The Call for Respect for Mothers Should be Followed by Action

Posted by on 27th September 2020

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A video of a woman giving birth outside Pumwani Maternity Hospital recently surfaced on the internet resulting in immediate and justified uproar among Kenyans. While childbirth is meant to be a joyful moment celebrated by loved ones this poor lady and her newborn were stripped off their dignity by the hospital staff who turned them away. One would wonder whether this was the same country where a few days before the incident, numerous elected officials made public calls for decorum and respect for mothers following some political utterances made to that regard.

Is this respect for mothers something that only a few are privileged to experience? Article 28 of the Constitution states that “Every person has inherent dignity and the right to have that dignity respected and protected.” Why was this lady then denied this right through inhumane incident? Is the state of our healthcare services proving what we’ve known for a while, that our systems are effective for a select few? Further, Article 43(1)(a) also guarantees every Kenyan the highest attainable standard of health. How then are we treated to such unpleasant news 10 years after the passing of the Constitution?

It speaks to a certain level of negligence, incompetence and discrimination against Kenyans from disadvantaged backgrounds. Despite being a devolved function, health services continue to under-deliver for many Kenyans who depend on public facilities for their well-being. The Pumwani Maternity Hospital is not exactly new to controversy. Exactly two years back, Nairobi Governor Gideon Mbuvi ‘Sonko’ found 12 dead babies stuffed in boxes and plastic bags. He then called for an investigation as the hospital admitted to being overburdened and underfunded. However, not many reforms have taken place as the hospital’s capacity is still stretched thin in its capacity to handle the high number of patients from Nairobi county and its neighbours.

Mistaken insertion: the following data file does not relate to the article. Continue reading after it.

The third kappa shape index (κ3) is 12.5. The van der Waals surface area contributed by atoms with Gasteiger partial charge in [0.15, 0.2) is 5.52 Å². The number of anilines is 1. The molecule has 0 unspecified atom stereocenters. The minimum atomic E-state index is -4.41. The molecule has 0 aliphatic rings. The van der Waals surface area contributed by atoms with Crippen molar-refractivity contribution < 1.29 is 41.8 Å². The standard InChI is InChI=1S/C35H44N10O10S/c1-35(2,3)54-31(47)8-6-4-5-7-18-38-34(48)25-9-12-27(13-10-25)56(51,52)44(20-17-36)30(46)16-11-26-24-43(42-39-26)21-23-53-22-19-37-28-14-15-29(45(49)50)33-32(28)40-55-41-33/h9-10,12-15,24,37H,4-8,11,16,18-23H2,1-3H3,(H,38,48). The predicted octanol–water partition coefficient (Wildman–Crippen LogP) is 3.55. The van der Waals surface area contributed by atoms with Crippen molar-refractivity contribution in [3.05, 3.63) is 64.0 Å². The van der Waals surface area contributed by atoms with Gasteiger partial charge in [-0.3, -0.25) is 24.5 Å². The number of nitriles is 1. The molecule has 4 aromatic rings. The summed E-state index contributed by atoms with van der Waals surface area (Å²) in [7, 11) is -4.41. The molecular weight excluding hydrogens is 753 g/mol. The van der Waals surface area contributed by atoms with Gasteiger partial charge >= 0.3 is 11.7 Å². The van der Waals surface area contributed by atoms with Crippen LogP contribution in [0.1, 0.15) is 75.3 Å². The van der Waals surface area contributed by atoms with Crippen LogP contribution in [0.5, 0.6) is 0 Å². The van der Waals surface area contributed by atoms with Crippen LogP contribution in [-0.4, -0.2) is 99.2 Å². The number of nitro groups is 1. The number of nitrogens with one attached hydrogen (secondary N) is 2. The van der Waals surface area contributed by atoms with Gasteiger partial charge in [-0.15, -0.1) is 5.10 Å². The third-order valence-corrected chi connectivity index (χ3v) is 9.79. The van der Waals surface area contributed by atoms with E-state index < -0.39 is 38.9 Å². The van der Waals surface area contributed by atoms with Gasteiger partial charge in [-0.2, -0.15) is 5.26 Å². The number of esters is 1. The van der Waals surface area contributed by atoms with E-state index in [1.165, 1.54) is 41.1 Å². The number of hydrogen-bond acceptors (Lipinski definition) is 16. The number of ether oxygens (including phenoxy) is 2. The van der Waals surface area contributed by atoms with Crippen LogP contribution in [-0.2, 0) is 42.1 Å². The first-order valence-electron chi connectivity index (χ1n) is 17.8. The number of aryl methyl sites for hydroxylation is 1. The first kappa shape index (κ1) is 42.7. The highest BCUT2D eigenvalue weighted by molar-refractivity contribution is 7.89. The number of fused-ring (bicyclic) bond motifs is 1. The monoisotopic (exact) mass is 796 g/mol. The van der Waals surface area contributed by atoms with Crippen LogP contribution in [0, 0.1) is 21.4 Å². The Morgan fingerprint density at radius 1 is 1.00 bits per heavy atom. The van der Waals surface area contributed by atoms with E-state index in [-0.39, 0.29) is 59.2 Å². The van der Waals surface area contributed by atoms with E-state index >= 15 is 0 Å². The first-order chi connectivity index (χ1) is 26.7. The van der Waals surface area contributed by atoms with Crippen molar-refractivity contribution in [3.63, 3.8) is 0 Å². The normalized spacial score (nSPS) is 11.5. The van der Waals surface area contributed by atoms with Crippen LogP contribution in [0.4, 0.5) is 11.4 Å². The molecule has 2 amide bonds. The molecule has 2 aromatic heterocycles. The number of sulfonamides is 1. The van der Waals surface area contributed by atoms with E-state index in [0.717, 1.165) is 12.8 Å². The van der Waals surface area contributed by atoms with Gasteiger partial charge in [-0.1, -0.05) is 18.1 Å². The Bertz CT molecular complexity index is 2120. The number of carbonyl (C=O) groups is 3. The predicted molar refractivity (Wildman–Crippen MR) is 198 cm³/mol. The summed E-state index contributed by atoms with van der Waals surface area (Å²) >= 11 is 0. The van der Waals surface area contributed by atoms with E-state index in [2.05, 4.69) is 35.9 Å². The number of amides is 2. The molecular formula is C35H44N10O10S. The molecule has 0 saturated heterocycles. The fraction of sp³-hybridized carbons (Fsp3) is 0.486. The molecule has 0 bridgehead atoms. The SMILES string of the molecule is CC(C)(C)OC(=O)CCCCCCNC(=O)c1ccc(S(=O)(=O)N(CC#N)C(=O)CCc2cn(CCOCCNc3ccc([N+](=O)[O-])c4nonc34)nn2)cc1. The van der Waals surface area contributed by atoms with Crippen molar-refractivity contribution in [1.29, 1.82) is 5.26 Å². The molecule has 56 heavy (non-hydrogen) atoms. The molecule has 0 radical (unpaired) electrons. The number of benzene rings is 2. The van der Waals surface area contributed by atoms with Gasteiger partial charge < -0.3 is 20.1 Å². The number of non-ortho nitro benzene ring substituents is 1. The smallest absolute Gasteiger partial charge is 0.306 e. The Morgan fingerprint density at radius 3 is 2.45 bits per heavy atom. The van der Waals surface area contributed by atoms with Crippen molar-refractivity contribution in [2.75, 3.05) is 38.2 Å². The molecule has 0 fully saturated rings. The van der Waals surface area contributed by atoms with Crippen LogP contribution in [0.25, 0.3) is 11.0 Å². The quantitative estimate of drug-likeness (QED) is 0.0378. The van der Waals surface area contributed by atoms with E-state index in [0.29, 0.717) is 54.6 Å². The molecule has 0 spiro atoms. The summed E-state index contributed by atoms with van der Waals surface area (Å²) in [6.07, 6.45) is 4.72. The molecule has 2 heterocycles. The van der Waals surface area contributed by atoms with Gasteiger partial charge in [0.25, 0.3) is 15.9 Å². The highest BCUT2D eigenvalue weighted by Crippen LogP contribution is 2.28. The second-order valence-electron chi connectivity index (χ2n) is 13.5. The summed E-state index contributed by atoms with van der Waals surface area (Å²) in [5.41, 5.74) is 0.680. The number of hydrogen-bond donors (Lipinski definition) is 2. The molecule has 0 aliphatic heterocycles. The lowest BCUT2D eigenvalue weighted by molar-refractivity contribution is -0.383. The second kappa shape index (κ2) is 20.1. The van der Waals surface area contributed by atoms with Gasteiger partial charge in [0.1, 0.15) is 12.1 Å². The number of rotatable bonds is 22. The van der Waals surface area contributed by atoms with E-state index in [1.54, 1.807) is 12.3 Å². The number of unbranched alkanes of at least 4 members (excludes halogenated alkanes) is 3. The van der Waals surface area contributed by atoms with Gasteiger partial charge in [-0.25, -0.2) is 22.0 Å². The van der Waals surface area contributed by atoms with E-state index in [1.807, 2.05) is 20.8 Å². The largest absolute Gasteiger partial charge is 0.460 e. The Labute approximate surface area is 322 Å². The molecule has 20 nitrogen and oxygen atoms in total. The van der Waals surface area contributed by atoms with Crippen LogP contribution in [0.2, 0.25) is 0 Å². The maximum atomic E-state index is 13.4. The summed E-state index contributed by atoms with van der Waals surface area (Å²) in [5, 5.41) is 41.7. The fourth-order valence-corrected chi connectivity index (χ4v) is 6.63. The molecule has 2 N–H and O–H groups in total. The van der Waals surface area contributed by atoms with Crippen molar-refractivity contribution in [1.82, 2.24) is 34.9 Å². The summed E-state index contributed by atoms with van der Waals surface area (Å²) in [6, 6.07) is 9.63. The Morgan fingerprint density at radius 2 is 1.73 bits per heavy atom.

As it had been anticipated, the disruption brought about by the Coronavirus pandemic shifted all focus to the virus that has ravaged the globe and one of the side effects has been the rising number of other illnesses. Facilities like Pumwani Maternity Hospital had already been facing challenges of underfunding and understaffing which put them at a disadvantage once Covid-19 landed in the country. Once all government focus shifted to fighting the virus, some issues like the rising malaria cases started being observed which was telling on the leadership’s management of the virus and its impact on healthcare generally. As the government looks back on its progress against Covid-19 one of the key lessons they’ll take home is the need for effective management of diseases both of immediate and continuous nature to ensure that no Kenyan dies simply because they were not on the government radar.

Finally, the matter of government accountability is one that requires consistent nudging to ensure that satisfactory responses and steps are taken for Kenyans to get value for money. Since the transfer of the deed of functions from the Nairobi County government to the Nairobi Metropolitan Services (NMS), Nairobi residents and those from neighbouring counties have hoped to receive better services. The road improvement projects undertaken by NMS initially gave an impression of improved services to Nairobi county residents, but the incident at Pumwani Hospital has cast doubts on whether the General Badi-led team has their priorities right. As it undertakes its oversight role on devolved units, Parliament particularly the Senate needs to ensure that the NMS undertakes prudent use of the resources allocated under them for proper service delivery to all Kenyans regardless of class.